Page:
Piaget’s Theory of Learning and Constructivism

Piaget’s Theory of Learning

Jean Piaget was primarily interested in how knowledge developed in human organisms. Cognitive structuring of the knowledge was fundamental in his theory. According to his theory, cognitive structures are patterns of physical or mental action that underlie specific acts of intelligence and correspond to stages of child development. He has integrated both behavior and cognitive aspects in one developmental theory. In his theory he put forward four primary developmental stages. They are sensorimotor, preoperations, concrete operations, and formal operations. In the sensorimotor stage (0-2 years), intelligence takes the form of motor actions. Intelligence in the preoperation period (3-7 years) is intuitive in nature. The cognitive structure during the concrete operational stage (8-11 years) is logical but depends upon concrete referents. In the final stage of formal operations (12-15 years), thinking involves abstractions. (Cameron, 2002)
When it comes to the educational reflections of his theory, Paiget sees the child as “continually interacting with the world around him/her solving problems that are presented by the environment” and learning occurs through taking action to solve the problems. Moreover, the knowledge that results from these actions is not imitated or from birth, but “actively constructed” by the child. In this way thought is seen as deriving from action; action is internalized, or carried out mentally in the imagination, and in this way thinking develops. For Piaget, action should be praised as fundamental to cognitive development, and development is the result of two ways, which are assimilation and accommodation. When the action occurs without causing any change in the child assimilation happens; on the contrary, when the child adjusts himself to the environment in some ways, accommodation is involved. Both of these adaptive processes occur together, despite they are very different; they are initially adaptive processes of behavior, but become processes of thinking. Cognitive development consists of a constant effort to adapt to the environment in terms of assimilation and accommodation. Mclaughlin (1992) reports that “Accommodation is an important idea that has been taken into second language learning under the label ”restructuring” used to refer to the re-organization of mental representations of a language. In this sense, Piaget’s theory is similar in nature to other constructivist perspectives of learning.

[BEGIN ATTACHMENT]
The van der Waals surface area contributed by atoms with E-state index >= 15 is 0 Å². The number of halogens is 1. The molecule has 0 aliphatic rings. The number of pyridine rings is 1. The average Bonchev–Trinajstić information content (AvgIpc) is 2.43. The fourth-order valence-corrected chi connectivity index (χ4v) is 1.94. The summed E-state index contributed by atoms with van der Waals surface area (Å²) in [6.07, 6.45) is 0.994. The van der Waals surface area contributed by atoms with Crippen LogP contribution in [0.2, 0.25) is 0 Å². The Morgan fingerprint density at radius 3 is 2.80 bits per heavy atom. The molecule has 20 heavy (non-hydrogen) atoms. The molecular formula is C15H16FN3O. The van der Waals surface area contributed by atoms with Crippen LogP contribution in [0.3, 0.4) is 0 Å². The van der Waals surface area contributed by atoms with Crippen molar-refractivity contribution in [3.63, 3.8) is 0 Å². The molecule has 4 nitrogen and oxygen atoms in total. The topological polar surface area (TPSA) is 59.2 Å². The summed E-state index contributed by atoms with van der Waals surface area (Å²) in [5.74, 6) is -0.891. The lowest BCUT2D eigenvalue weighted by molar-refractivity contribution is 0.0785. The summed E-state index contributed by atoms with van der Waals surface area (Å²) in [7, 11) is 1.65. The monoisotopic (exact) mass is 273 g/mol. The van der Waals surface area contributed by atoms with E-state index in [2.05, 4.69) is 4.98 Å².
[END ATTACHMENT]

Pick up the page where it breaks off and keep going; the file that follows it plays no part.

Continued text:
From a Piagetian viewpoint, a child’s thinking develops as gradual growth of knowledge and intellectual skills towards a final stage of formal, logical thinking.( Cameron, 2002) Thoroughly, according to his notion of discrete stages and the idea that children cannot do certain things if they have not yet “reached” that stage should be considered as well. For, children cannot achieve to perform some cognitive or physical actions until maturation. Consequently, learning materials and activities should involve the appropriate level of motor or mental operations for a child of given age; asking students to perform tasks that are beyond their current cognitive capabilities should be avoided.
Child is seen as an active learner and thinker, as a sense maker who is constructing his own knowledge by thriving with objects and ideas. Moreover, “(the child) actively tries to make sense of the world… asks questions… wants to know… Also from very early stage, the child has purposes and intentions”. Donaldson 1978:86) However, child’s sense making is limited by their experience, so, teachers should employ teaching methods that actively involve students and present challenges
From Piaget’s theory we can interpret the classroom and classroom activities as creating and offering opportunities to learners for learning. This view coincides with ‘ecological’ thinking that sees events and activities as offering affordances or opportunities for use and interaction that depend on who is involved. (Cameron2002:5)
Piaget has related cognitive development of an individual and his environment. Thus, he has made it possible for later theoreticians to prepare frameworks for other theories, like Constructivism, standing on his views.

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